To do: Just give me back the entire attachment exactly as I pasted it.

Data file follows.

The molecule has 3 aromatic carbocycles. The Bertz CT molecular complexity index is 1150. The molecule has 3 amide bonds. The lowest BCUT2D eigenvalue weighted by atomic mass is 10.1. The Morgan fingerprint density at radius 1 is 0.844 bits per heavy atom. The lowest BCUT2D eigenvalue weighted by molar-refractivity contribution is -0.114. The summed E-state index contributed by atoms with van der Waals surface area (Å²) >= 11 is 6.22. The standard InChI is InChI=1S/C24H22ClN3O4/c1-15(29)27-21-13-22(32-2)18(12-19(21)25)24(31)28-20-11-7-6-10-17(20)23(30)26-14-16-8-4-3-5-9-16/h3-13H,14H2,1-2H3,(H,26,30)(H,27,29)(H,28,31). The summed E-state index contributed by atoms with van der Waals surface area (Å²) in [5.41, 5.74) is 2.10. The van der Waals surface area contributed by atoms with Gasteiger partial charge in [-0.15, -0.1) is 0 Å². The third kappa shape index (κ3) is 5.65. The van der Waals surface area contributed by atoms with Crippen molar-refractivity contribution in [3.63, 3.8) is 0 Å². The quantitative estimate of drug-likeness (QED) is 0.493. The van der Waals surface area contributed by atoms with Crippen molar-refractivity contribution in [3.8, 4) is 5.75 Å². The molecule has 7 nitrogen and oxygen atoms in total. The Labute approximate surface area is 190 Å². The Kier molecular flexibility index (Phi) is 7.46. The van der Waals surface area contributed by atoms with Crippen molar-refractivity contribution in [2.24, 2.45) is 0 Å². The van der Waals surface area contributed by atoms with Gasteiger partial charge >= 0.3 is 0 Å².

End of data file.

The molecule has 3 aromatic carbocycles. The Bertz CT molecular complexity index is 1150. The molecule has 3 amide bonds. The lowest BCUT2D eigenvalue weighted by atomic mass is 10.1. The Morgan fingerprint density at radius 1 is 0.844 bits per heavy atom. The lowest BCUT2D eigenvalue weighted by molar-refractivity contribution is -0.114. The summed E-state index contributed by atoms with van der Waals surface area (Å²) >= 11 is 6.22. The standard InChI is InChI=1S/C24H22ClN3O4/c1-15(29)27-21-13-22(32-2)18(12-19(21)25)24(31)28-20-11-7-6-10-17(20)23(30)26-14-16-8-4-3-5-9-16/h3-13H,14H2,1-2H3,(H,26,30)(H,27,29)(H,28,31). The summed E-state index contributed by atoms with van der Waals surface area (Å²) in [5.41, 5.74) is 2.10. The van der Waals surface area contributed by atoms with Gasteiger partial charge in [-0.15, -0.1) is 0 Å². The third kappa shape index (κ3) is 5.65. The van der Waals surface area contributed by atoms with Crippen molar-refractivity contribution in [3.63, 3.8) is 0 Å². The quantitative estimate of drug-likeness (QED) is 0.493. The van der Waals surface area contributed by atoms with Crippen molar-refractivity contribution in [3.8, 4) is 5.75 Å². The molecule has 7 nitrogen and oxygen atoms in total. The Labute approximate surface area is 190 Å². The Kier molecular flexibility index (Phi) is 7.46. The van der Waals surface area contributed by atoms with Crippen molar-refractivity contribution in [2.24, 2.45) is 0 Å². The van der Waals surface area contributed by atoms with Gasteiger partial charge >= 0.3 is 0 Å².